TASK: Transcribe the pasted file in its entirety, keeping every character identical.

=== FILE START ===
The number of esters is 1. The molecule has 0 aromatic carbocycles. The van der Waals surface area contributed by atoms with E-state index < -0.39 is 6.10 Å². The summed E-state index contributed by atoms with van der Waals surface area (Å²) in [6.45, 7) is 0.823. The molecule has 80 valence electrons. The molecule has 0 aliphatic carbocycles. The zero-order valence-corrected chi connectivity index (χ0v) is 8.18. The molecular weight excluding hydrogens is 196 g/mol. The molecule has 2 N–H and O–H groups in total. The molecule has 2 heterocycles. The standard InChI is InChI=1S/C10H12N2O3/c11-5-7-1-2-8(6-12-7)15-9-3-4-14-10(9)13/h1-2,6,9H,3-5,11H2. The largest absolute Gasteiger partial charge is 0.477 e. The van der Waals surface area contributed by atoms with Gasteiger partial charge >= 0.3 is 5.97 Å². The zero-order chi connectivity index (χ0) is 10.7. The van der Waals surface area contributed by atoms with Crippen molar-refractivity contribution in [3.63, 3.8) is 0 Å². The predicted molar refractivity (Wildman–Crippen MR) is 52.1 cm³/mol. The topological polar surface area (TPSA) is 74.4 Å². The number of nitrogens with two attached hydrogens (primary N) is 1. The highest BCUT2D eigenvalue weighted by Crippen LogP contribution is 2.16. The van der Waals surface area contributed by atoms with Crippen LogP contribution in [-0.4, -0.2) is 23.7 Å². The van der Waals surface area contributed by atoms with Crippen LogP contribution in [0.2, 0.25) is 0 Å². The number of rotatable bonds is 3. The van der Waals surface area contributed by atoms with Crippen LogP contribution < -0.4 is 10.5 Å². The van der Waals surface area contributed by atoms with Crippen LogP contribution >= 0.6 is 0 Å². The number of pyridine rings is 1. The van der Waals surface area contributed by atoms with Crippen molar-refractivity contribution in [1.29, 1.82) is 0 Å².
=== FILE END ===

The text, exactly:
The number of esters is 1. The molecule has 0 aromatic carbocycles. The van der Waals surface area contributed by atoms with E-state index < -0.39 is 6.10 Å². The summed E-state index contributed by atoms with van der Waals surface area (Å²) in [6.45, 7) is 0.823. The molecule has 80 valence electrons. The molecule has 0 aliphatic carbocycles. The zero-order valence-corrected chi connectivity index (χ0v) is 8.18. The molecular weight excluding hydrogens is 196 g/mol. The molecule has 2 N–H and O–H groups in total. The molecule has 2 heterocycles. The standard InChI is InChI=1S/C10H12N2O3/c11-5-7-1-2-8(6-12-7)15-9-3-4-14-10(9)13/h1-2,6,9H,3-5,11H2. The largest absolute Gasteiger partial charge is 0.477 e. The van der Waals surface area contributed by atoms with Gasteiger partial charge >= 0.3 is 5.97 Å². The zero-order chi connectivity index (χ0) is 10.7. The van der Waals surface area contributed by atoms with Crippen molar-refractivity contribution in [3.63, 3.8) is 0 Å². The predicted molar refractivity (Wildman–Crippen MR) is 52.1 cm³/mol. The topological polar surface area (TPSA) is 74.4 Å². The number of nitrogens with two attached hydrogens (primary N) is 1. The highest BCUT2D eigenvalue weighted by Crippen LogP contribution is 2.16. The van der Waals surface area contributed by atoms with Crippen LogP contribution in [-0.4, -0.2) is 23.7 Å². The van der Waals surface area contributed by atoms with Crippen LogP contribution in [0.2, 0.25) is 0 Å². The number of rotatable bonds is 3. The van der Waals surface area contributed by atoms with Crippen LogP contribution < -0.4 is 10.5 Å². The van der Waals surface area contributed by atoms with Crippen LogP contribution >= 0.6 is 0 Å². The number of pyridine rings is 1. The van der Waals surface area contributed by atoms with Crippen molar-refractivity contribution in [1.29, 1.82) is 0 Å².